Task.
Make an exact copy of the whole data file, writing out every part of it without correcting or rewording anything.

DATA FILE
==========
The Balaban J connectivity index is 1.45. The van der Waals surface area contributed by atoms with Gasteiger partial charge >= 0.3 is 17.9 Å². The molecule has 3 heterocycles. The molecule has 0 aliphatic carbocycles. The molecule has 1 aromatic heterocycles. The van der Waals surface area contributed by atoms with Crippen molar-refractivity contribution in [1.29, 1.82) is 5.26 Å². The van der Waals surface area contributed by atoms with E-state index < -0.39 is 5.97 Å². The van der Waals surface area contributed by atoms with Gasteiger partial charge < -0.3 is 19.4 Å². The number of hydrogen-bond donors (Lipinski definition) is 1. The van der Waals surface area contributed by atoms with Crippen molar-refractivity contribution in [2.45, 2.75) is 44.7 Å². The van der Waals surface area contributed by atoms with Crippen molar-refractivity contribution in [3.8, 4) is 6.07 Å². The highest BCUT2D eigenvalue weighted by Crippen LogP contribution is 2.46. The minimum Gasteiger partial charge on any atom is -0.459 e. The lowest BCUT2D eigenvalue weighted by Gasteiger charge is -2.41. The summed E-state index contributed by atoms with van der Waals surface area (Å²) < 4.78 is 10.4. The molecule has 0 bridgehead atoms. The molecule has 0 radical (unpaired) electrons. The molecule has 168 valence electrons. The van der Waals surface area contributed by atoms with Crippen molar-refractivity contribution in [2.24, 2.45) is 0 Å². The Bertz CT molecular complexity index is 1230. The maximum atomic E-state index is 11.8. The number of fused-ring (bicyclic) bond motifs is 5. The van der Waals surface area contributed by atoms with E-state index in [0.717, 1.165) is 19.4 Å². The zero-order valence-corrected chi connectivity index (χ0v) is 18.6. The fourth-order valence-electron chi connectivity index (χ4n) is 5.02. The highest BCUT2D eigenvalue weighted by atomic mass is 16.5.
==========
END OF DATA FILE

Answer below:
The Balaban J connectivity index is 1.45. The van der Waals surface area contributed by atoms with Gasteiger partial charge >= 0.3 is 17.9 Å². The molecule has 3 heterocycles. The molecule has 0 aliphatic carbocycles. The molecule has 1 aromatic heterocycles. The van der Waals surface area contributed by atoms with Crippen molar-refractivity contribution in [1.29, 1.82) is 5.26 Å². The van der Waals surface area contributed by atoms with E-state index < -0.39 is 5.97 Å². The van der Waals surface area contributed by atoms with Gasteiger partial charge < -0.3 is 19.4 Å². The number of hydrogen-bond donors (Lipinski definition) is 1. The van der Waals surface area contributed by atoms with Crippen molar-refractivity contribution in [2.45, 2.75) is 44.7 Å². The van der Waals surface area contributed by atoms with Crippen molar-refractivity contribution in [3.8, 4) is 6.07 Å². The highest BCUT2D eigenvalue weighted by Crippen LogP contribution is 2.46. The minimum Gasteiger partial charge on any atom is -0.459 e. The lowest BCUT2D eigenvalue weighted by Gasteiger charge is -2.41. The summed E-state index contributed by atoms with van der Waals surface area (Å²) < 4.78 is 10.4. The molecule has 0 bridgehead atoms. The molecule has 0 radical (unpaired) electrons. The molecule has 168 valence electrons. The van der Waals surface area contributed by atoms with Crippen molar-refractivity contribution in [2.24, 2.45) is 0 Å². The Bertz CT molecular complexity index is 1230. The maximum atomic E-state index is 11.8. The number of fused-ring (bicyclic) bond motifs is 5. The van der Waals surface area contributed by atoms with E-state index in [0.717, 1.165) is 19.4 Å². The zero-order valence-corrected chi connectivity index (χ0v) is 18.6. The fourth-order valence-electron chi connectivity index (χ4n) is 5.02. The highest BCUT2D eigenvalue weighted by atomic mass is 16.5.